Common name: Oak tree, English oak, pedunculated oak
Botanical name: Quercus robur
Family: Fagaceae (Beech)
Worldwide distribution: Native to Europe, north Africa and western Asia, though planted worldwide.
Local distribution: Very common in the UK and Ireland.
Habitat: Hedgerow, woodland and parks.
Foraging season: Nuts in early autumn.
Oak is the most common woodland tree in the UK and Ireland; so much that it has been a national symbol of strength and longevity for English culture, heavily featured on folklore, literature and local history. The saying goes “Mighty oaks from tiny acorns grow” meaning that something great may come from a modest beginning.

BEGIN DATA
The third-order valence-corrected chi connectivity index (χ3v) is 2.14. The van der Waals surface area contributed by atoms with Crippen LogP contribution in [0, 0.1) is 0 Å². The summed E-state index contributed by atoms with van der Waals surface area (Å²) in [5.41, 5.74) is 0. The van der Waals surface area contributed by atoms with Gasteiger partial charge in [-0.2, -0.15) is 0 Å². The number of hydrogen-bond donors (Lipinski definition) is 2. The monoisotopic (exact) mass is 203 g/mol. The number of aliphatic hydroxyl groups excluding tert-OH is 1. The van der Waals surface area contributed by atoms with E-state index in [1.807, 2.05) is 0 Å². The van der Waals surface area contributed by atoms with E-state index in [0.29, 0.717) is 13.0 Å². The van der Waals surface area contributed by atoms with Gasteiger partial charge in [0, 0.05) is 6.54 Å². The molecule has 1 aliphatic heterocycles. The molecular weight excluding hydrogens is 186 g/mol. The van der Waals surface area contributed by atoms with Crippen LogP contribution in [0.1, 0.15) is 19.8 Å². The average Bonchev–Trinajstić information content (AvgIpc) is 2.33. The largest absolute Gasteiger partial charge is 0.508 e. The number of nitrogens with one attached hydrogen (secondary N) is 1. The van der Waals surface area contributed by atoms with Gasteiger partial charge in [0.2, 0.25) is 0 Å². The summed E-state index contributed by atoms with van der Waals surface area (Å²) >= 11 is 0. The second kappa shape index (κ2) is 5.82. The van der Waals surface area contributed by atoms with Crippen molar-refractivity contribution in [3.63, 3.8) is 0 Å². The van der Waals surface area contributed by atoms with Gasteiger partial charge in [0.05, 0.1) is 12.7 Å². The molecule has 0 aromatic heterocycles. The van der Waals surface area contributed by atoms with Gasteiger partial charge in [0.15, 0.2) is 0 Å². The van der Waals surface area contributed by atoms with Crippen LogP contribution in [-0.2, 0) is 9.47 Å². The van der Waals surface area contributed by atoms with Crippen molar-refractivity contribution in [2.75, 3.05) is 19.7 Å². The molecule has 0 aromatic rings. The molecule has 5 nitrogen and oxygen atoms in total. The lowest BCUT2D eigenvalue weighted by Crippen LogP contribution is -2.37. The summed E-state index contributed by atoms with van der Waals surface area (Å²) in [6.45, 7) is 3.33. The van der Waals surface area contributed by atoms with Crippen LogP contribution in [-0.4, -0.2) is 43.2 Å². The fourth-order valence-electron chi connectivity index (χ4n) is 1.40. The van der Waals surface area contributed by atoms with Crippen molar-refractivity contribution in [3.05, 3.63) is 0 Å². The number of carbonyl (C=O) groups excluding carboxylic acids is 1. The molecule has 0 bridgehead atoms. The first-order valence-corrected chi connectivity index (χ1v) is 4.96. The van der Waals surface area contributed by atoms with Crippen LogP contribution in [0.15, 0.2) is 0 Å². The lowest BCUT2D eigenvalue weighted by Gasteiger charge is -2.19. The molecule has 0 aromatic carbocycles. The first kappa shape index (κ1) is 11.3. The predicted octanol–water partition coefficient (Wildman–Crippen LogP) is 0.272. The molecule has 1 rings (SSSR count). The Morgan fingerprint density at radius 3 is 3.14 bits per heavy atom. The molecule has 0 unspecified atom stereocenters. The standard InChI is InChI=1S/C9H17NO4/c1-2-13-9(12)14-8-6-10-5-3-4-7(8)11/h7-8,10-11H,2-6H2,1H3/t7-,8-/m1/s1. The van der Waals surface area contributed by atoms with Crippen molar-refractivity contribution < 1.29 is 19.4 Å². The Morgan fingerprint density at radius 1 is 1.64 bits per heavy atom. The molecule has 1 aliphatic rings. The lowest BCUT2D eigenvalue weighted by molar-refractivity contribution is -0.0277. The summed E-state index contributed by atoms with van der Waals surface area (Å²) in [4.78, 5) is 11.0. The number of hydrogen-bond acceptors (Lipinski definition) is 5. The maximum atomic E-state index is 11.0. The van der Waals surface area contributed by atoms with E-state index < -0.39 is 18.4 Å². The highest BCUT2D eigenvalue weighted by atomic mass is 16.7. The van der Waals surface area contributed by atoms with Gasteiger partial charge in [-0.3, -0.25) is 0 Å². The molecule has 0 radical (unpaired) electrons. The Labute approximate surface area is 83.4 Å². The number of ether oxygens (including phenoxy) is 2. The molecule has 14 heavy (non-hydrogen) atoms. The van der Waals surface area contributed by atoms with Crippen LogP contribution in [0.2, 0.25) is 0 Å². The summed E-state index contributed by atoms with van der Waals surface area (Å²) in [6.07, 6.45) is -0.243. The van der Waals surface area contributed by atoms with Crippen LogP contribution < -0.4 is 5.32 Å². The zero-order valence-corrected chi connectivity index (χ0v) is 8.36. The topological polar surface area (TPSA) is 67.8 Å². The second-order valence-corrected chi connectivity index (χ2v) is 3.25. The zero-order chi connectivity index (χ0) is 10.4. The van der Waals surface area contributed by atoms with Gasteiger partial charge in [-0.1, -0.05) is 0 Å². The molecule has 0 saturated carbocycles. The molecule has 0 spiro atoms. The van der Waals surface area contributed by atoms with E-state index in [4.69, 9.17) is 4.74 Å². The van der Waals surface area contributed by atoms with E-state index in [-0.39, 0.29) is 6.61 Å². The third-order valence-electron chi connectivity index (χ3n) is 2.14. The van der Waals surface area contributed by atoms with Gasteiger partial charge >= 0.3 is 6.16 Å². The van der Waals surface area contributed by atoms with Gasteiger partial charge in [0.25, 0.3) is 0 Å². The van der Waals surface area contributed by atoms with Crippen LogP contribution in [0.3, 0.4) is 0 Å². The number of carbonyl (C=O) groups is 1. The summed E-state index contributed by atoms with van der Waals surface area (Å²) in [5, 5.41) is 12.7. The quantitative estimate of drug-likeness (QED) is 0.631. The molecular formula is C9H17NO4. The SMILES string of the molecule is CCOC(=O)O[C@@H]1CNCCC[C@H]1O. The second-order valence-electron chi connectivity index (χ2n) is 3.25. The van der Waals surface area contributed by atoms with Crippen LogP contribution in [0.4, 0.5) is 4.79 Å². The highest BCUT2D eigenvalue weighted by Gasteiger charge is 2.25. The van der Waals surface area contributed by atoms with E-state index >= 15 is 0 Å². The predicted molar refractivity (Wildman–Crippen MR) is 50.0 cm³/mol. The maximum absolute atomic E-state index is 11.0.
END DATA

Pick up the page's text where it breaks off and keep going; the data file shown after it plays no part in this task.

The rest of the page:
Acorn is the nut of the oak tree (Quercus sp). There are two native species in Britain: the English oak (Quercus robur) and sessile oak (Quercus petraea). Both of them have slight differences and often hybridise in the wild (Quercus x rosacea).
The trees are all around us and are quite prolific; yet rare are the people who bother with acorns. The issue with the nuts is not their flavour but the effort involved in getting them ready to eat, because they are naturally inedible to us humans. Acorns are packed in tannins; a compound that makes them astringent and bitter and they must be processed (“leached”) to make them palatable.
All parts of the oak can be used, including bark, leaves and nuts. Oak wood is one of the hardest and most durable timbers and is popularly used for making the barrels in which good wine and whisky are matured.
The nuts are nutritious and provide a complete vegetable protein, the starch, which is the toughest thing to forage for. Nutty and sweet, they provide an alternative gluten-free version for regular grain flours that contains large amounts of protein, carbohydrates and fats.